Why I’m Proud to Live In a Trailer Park

It’s not where I thought I’d be at the age of 30, renting a trailer in a “mobile home community” in the plains of the Mississippi Delta.
Publish date:
May 20, 2014
home, trailer park

It’s not where I thought I’d be at the age of 30, renting a trailer in a “mobile home community” in the plains of the Mississippi Delta, waiting tables on the graveyard shift at an all-night diner.

But here I am, and actually, it’s not that bad.

Our trailer is spacious, clean, and there’s not an inch of paneling to be seen. The community is gated, with a big open field where we can walk the dog, maintenance staff that keep the lawns in nice shape, mostly-quiet neighbors, and beautiful views of the Delta. I finally have a walk-in closet, my boyfriend and I each have our own bathroom for the first time, and unlike our last place, there’s a bathtub big enough to actually bathe in.

But best of all, it’s mine, and it took a long time to get here.

I grew up on the Mississippi Gulf Coast, a place I love more in memory than I did when I lived there. I always dreamed of moving away to a big city –- New York, or Chicago, or somewhere overseas. After high school, I got a scholarship to a private Christian college a few hours from home. I made a few friends, but often felt uncomfortable because I didn’t share their values. Instead of socializing, I spent the first three years of college mostly immersed in an online world of fantasy.

Finally, at the end of my junior year, I made a few friendships that looked promising. spent the summer break going out and partying with friends from home, and surrounded by the bar lights and fueled by the mostly false self-confidence of alcohol, I finally started to come out of my shell. I returned to school that fall with a promise that I would participate fully –- no more turning down invitations just to hide in my dorm on a laptop.

I never imagined what would happen next. Hurricane Katrina decimated my hometown. It took days for me to hear from some of my family members. Even several hours from shore, the storm knocked out power to my school for weeks. Although I’d always wanted to leave, the loss of my safety net was devastating. Depression turned into drinking, and I barely passed the semester, getting a bare-minimum D in the senior seminar required for an English degree.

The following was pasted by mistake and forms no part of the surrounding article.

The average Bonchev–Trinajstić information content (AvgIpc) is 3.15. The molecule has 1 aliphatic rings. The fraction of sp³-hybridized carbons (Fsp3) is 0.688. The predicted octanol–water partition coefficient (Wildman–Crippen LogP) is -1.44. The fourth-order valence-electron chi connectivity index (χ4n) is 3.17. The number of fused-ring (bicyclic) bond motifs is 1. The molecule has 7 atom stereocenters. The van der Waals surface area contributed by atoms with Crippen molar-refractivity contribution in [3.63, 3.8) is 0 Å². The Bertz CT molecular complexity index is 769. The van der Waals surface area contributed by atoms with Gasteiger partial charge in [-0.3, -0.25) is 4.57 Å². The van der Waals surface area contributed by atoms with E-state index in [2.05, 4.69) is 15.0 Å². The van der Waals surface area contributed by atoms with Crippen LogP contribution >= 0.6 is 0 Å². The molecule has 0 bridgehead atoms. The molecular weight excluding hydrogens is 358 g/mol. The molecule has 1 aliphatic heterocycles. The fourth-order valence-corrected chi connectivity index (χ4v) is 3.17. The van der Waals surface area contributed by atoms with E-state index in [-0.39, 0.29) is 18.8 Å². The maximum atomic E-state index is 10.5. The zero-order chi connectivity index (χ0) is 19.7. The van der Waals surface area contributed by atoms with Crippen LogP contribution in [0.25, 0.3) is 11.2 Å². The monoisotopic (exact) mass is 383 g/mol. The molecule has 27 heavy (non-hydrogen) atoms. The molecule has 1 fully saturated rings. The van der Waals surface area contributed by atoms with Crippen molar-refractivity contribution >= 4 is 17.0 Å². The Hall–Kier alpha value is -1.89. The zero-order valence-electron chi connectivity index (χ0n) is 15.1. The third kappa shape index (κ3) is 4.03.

Over Christmas break, I moved into a friend-of-a-friend’s apartment, where I secluded myself in my bedroom as if I still lived in a dorm. Soon drinking turned into drugs. I failed all of my classes that spring, and lost my scholarships. I wasn’t going to graduate.

Around that time, I met my now-boyfriend Eric. I found in him a kindred spirit, and he moved in with me after only six weeks. We partied, fought, and made up with equal abandon. Soon we moved in with a friend of Eric’s in Memphis – but a month after moving in, she and her boyfriend moved out. We stayed, saddled by rent we could barely afford, until the lease was up. We had a revolving door of roommates who partied as hard as we did, and the under-furnished Memphis house never felt like home. Eric’s job required him to work out of town for weeks at a time -- and I traveled with him –- so our house usually was just another temporary stop between locations.

After the lease was finally up, we moved to north Mississippi to live with Eric’s parents “until we got on our feet.” We stayed there for six years.